In 2014, a CDC survey found that about 17 percent of Americans smoke tobacco. For people with schizophrenia, that number is much higher – at least 60 percent according to most studies, and possibly as high as 88 percent. That’s quite the gap.
Given those numbers, it’s not surprising that people with schizophrenia are also less likely to quit smoking successfully. There are many reasons for that, both social and physiological, and not all of them have simple solutions. But with help from the National Institute of Drug Abuse, one company has set out to make the process as easy as possible with the help of a little technology.
Fast Company Design has the story of how Smashing Ideas, Seattle-based digital design firm, came together with psychiatrist Roger Vilardaga to create an app that would make quitting easier for people with severe mental health issues like schizophrenia. This isn’t just a story of gamification–Smashing Ideas looked at all the potential pain points in the app for users with severe mental illnesses and designed around them. This included accounting for tremors, avoiding cognitive overload, and illustrating abstract concepts.
The goal of Learn to Quit is to help patients quit smoking using Acceptance Commitment Therapy, a therapeutic technique that teaches acceptance and mindfulness through a series of exercises. Although they are often successful in treating addiction, anxiety, and depression, these concepts are largely abstract—which can be particularly difficult for the severely mentally ill to grasp through words alone.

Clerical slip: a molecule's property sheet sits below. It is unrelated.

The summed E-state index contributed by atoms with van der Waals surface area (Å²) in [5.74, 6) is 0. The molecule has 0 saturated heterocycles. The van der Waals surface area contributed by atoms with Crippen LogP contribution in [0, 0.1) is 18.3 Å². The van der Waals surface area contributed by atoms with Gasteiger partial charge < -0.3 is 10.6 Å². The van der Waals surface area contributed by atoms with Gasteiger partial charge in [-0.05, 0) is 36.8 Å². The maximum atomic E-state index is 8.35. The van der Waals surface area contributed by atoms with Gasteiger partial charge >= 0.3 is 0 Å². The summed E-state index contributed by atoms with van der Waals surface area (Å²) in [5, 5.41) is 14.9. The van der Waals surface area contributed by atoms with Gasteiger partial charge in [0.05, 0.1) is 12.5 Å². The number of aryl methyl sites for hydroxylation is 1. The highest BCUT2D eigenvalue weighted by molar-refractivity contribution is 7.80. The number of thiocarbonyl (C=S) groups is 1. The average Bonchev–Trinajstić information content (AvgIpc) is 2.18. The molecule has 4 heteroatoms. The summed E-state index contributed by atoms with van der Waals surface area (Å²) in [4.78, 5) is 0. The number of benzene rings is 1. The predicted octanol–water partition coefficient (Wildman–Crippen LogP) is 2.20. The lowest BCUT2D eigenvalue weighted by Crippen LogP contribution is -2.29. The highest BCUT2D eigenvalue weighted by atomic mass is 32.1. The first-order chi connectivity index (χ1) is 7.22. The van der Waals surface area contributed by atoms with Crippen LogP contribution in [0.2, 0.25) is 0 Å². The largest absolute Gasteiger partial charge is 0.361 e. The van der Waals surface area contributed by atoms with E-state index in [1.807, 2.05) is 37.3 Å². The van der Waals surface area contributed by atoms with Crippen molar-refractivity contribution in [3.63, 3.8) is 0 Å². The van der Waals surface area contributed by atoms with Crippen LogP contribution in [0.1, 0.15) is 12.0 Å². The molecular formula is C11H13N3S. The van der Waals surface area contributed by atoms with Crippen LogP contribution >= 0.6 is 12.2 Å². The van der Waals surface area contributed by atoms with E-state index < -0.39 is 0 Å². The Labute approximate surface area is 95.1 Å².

“In his research, [Vilardaga] had found that illustration and visuals were really important to getting patients to understand these abstract ideas,” says Chad Otis, executive creative director at Smashing Ideas. “So he’d come up with about 300 Post-its worth of simple stick drawings to explain the concepts, which we worked to bring to life.”
Each hurdle that might make the app less useful for its target audience was treated with similar care and attention. Making the app accessible for people with tremors required doing away with small interface elements, for example. The result is an app that should be much friendlier to its audience, and incidentally to others with similar physical symptoms.
Learn to Quit is heading into clinical trials soon, and will hopefully be available to the public in the not-too-distant future.